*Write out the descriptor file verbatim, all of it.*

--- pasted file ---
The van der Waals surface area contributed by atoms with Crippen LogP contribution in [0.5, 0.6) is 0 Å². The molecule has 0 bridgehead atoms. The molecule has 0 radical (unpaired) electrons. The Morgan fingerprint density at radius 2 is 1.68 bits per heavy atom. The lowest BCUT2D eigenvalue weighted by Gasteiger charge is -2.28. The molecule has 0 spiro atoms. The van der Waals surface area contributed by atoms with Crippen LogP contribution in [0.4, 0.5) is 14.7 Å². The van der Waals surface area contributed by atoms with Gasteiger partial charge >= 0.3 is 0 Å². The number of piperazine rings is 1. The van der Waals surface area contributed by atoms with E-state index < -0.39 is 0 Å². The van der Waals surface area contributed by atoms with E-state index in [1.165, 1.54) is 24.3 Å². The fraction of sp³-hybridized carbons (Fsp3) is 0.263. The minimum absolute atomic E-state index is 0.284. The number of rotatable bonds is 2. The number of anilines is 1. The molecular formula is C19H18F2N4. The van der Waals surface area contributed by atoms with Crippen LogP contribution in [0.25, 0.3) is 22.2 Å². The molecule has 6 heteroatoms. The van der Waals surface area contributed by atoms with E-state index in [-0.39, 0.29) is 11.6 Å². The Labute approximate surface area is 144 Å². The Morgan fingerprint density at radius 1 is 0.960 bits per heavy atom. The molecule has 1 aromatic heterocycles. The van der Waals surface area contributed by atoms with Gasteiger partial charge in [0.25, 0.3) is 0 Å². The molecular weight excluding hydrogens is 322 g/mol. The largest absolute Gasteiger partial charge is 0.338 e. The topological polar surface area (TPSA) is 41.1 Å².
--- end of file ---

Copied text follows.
The van der Waals surface area contributed by atoms with Crippen LogP contribution in [0.5, 0.6) is 0 Å². The molecule has 0 bridgehead atoms. The molecule has 0 radical (unpaired) electrons. The Morgan fingerprint density at radius 2 is 1.68 bits per heavy atom. The lowest BCUT2D eigenvalue weighted by Gasteiger charge is -2.28. The molecule has 0 spiro atoms. The van der Waals surface area contributed by atoms with Crippen LogP contribution in [0.4, 0.5) is 14.7 Å². The van der Waals surface area contributed by atoms with Gasteiger partial charge >= 0.3 is 0 Å². The number of piperazine rings is 1. The van der Waals surface area contributed by atoms with E-state index < -0.39 is 0 Å². The van der Waals surface area contributed by atoms with E-state index in [1.165, 1.54) is 24.3 Å². The fraction of sp³-hybridized carbons (Fsp3) is 0.263. The minimum absolute atomic E-state index is 0.284. The number of rotatable bonds is 2. The number of anilines is 1. The molecular formula is C19H18F2N4. The van der Waals surface area contributed by atoms with Crippen LogP contribution in [0.25, 0.3) is 22.2 Å². The molecule has 6 heteroatoms. The van der Waals surface area contributed by atoms with E-state index in [-0.39, 0.29) is 11.6 Å². The Labute approximate surface area is 144 Å². The Morgan fingerprint density at radius 1 is 0.960 bits per heavy atom. The molecule has 1 aromatic heterocycles. The van der Waals surface area contributed by atoms with Gasteiger partial charge in [0.25, 0.3) is 0 Å². The molecular weight excluding hydrogens is 322 g/mol. The largest absolute Gasteiger partial charge is 0.338 e. The topological polar surface area (TPSA) is 41.1 Å².